“Modest fashion is booming. It’s not for one race, ethnicity, or religion. It’s a global thing.”- Halima Aden ( Somali American Model, Fashion Entrepreneur, and Activist).

The embrace of modest fashion in recent times is not a development to overlook. The trend first emerged in 2011, when a number of Muslim bloggers and influencers, countered stereotypes of Muslim women as being oppressed and showed that modest dressing can also be very fashionable. The profile of this catchy trend was most evident on runways at major shows at the boom of the fashion season this year, where the increasing number of modest fashion influencers, designers and models showed how significantly the market has grown and how it is re-shaping  mainstream ideas  Major brands have honed in on the new rave, adding a whole new glam to the idea of modest fashion; Max Mara, Calvin Klein, Oscar de la Renta, Balenciaga, Harper’s Bazaar, and Vogue to mention a few. Doubling as a trend in activism, modest fashion has been used as another creative medium to express the power of womanhood and the irony in trying to push feminist ideas into obscurity. The fact remains, modest fashion is a worthy trend.

Halima Aden for ELLE, December 2018. 


The controversy in this idea stems from the fact that modest fashion is deemed a cultural or religious fashion practice. While some Muslim women may have found a fashionable way to withstand strict religious doctrines, modest fashion simply projects the elegance and beauty in showing less skin. Simple… We find that more and more, style is an expression of self and thus, a conservative style should not necessarily warrant stereotypes or labels, no matter what they are. It is no longer news that modest fashion is big business. A  $1.9 trillion market, fashion brands have been attracted since the first upsurge and probably won’t let up until the entire market is catered to. However, some bloggers and influencers are wary of the mainstream’s unwitting embrace of modest fashion. Instead, they want to reclaim a’ movement’ they fear is being infiltrated by fashion brands as a way of bolstering a socially accurate status and dominating the Muslim market by turning huge profits.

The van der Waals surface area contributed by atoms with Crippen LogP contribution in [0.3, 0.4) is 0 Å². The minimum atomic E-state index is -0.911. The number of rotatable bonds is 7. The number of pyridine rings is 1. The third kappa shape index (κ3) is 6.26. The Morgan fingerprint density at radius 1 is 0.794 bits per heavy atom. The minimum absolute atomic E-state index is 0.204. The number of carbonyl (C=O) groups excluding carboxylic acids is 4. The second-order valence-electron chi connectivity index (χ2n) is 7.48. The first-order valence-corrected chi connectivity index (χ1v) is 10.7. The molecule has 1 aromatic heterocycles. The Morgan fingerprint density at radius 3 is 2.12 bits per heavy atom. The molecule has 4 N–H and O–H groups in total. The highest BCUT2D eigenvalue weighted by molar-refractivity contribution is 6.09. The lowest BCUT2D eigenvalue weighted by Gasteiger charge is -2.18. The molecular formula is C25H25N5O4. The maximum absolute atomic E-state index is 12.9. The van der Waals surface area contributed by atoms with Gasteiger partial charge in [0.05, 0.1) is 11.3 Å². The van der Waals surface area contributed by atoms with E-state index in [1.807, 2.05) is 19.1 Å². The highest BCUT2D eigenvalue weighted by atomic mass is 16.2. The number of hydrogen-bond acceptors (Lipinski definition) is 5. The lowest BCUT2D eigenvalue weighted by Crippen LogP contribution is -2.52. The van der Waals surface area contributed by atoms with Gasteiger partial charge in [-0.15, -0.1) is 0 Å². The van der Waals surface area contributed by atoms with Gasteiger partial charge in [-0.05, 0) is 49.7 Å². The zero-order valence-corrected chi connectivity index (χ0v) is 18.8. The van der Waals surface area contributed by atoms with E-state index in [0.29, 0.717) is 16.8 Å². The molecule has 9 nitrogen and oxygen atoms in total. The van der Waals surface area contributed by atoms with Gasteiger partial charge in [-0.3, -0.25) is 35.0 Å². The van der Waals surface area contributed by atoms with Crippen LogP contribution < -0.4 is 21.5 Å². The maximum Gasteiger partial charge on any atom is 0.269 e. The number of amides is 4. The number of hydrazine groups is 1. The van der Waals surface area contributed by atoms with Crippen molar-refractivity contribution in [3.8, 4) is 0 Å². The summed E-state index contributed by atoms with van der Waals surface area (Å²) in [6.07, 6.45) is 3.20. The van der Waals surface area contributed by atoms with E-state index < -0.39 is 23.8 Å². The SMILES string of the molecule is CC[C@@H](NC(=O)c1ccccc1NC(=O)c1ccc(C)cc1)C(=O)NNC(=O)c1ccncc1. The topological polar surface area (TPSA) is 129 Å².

The main issue for most of these bloggers and influencers is that modest fashion began as a quest for proper representation and to properly pivot the conflicting projections of cultural appropriation. For them it is a medium, it is activism, it is a ‘’movement”. On one side are those who see it as exploitation in a commercial context; as inherently disrespectful to the cultural and religious ideas that are being sampled, but are rarely credited and almost never compensated or acknowledged. On the other side, are those who take the liberty to fluidly sample from other cultures of the world and in fact, view it as vital to creative expression and innovation, as long as it contributes to the enrichment of human experiences. Unsurprisingly, this perception still stands in certain circles and remains an ongoing conversation. But the point remains, the trend of modest fashion is clearly and broadly defined as “ a fashion trend of wearing less skin-revealing clothes.” By definition, it can be interpreted in a myriad of creatively fashionable ways.  A group of creatively astute women may have called our attention to it( a fact that should be duly and properly recognized) but can anyone really lay claim to it? Modest fashion is an avenue of self-expression. It is more than a trend or a ‘movement’; it is a lifestyle.

This year’s events have managed to create a bridge by turning the focus on designers emerging from the Middle Eastern parts. Bringing various ethnic flavors to a wide range of amazing collections, modest fashion has clearly come to stay. Hopefully, the right perceptions will take root as well.



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